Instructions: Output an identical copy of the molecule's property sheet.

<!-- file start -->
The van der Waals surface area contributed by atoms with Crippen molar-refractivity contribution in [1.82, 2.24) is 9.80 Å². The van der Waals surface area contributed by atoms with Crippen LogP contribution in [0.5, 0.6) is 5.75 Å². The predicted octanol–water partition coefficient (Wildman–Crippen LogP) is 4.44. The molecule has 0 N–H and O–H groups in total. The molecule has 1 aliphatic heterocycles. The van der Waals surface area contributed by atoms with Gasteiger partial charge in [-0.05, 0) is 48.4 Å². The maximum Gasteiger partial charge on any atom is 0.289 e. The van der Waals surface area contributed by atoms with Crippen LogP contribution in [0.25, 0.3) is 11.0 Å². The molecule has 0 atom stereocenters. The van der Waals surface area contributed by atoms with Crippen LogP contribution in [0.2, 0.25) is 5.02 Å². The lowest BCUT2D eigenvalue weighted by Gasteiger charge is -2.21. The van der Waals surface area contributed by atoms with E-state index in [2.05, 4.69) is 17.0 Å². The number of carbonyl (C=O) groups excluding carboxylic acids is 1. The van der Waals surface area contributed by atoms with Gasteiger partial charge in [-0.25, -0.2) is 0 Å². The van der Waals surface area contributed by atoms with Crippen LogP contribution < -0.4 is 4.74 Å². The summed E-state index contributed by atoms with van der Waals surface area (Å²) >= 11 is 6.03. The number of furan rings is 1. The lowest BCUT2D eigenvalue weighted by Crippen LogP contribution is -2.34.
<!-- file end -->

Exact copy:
The van der Waals surface area contributed by atoms with Crippen molar-refractivity contribution in [1.82, 2.24) is 9.80 Å². The van der Waals surface area contributed by atoms with Crippen LogP contribution in [0.5, 0.6) is 5.75 Å². The predicted octanol–water partition coefficient (Wildman–Crippen LogP) is 4.44. The molecule has 0 N–H and O–H groups in total. The molecule has 1 aliphatic heterocycles. The van der Waals surface area contributed by atoms with Gasteiger partial charge in [-0.05, 0) is 48.4 Å². The maximum Gasteiger partial charge on any atom is 0.289 e. The van der Waals surface area contributed by atoms with Crippen LogP contribution in [0.25, 0.3) is 11.0 Å². The molecule has 0 atom stereocenters. The van der Waals surface area contributed by atoms with Crippen LogP contribution in [0.2, 0.25) is 5.02 Å². The lowest BCUT2D eigenvalue weighted by Gasteiger charge is -2.21. The van der Waals surface area contributed by atoms with E-state index in [2.05, 4.69) is 17.0 Å². The number of carbonyl (C=O) groups excluding carboxylic acids is 1. The van der Waals surface area contributed by atoms with Gasteiger partial charge in [-0.25, -0.2) is 0 Å². The van der Waals surface area contributed by atoms with Crippen LogP contribution < -0.4 is 4.74 Å². The summed E-state index contributed by atoms with van der Waals surface area (Å²) >= 11 is 6.03. The number of furan rings is 1. The lowest BCUT2D eigenvalue weighted by Crippen LogP contribution is -2.34.